JEFFERSON CITY, Mo. (AP) -- A panel of Missouri lawmakers endorsed a bill Wednesday that would ban abortions of viable fetuses after the 20th week of pregnancy unless the abortion was necessary to save the life or physical health of the mother.
The House Health Care Policy Committee voted 9-1 to pass the bill, sponsored by House Majority Leader Tim Jones, R-Eureka.
Jones' proposal would require doctors to determine whether a fetus older than 20 weeks would be viable outside of the mother's womb using tests of the fetus' gestational age, weight and lung function. Abortions at that stage of a pregnancy make up only a small percentage of the procedures in Missouri, according to government statistics.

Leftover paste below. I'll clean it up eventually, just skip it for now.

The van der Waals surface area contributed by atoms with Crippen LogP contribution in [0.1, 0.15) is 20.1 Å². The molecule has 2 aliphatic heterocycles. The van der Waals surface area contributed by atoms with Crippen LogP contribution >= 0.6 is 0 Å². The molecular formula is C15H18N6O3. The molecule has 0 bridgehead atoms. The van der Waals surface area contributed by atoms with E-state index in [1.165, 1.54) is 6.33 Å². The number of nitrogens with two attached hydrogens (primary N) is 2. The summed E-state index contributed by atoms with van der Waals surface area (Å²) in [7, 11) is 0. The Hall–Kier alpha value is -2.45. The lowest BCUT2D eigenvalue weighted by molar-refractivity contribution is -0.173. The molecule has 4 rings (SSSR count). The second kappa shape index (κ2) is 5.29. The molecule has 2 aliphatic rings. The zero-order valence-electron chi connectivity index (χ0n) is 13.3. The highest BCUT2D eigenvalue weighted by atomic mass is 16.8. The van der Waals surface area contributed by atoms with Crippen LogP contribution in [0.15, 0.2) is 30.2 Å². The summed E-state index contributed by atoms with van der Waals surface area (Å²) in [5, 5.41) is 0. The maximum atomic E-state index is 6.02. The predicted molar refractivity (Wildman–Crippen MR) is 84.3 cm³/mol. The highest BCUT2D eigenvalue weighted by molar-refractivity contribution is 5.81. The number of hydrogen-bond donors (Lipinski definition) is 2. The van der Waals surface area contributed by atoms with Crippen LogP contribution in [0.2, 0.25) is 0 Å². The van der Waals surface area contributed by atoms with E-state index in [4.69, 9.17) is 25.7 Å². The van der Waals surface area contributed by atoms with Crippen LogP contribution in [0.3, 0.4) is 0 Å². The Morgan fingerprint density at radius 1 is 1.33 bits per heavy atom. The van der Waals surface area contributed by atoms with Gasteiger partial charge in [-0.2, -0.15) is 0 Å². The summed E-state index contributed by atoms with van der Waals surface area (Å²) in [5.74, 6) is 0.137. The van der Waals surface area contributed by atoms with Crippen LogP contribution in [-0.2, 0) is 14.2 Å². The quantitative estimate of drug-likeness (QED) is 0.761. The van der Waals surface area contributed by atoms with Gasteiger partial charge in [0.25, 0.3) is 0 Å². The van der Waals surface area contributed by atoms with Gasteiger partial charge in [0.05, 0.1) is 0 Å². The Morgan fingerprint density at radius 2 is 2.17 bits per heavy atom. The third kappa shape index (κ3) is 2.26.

The bill changes the definition of viability to include life that can be "sustained" outside of the womb with or without life support instead of life that can be "continued indefinitely."
If the fetus is found to be unviable, a doctor would have to report to the state why the child was unviable after performing the abortion. For viable fetuses, a second doctor would have to confirm that the abortion is necessary to save the mother's life or major bodily function before performing the abortion.
Pamela Sumners, the executive director of the pro-abortion rights group NARAL Pro-Choice Missouri, said her group opposes the bill, especially the requirement for a second doctor to approve of an abortion.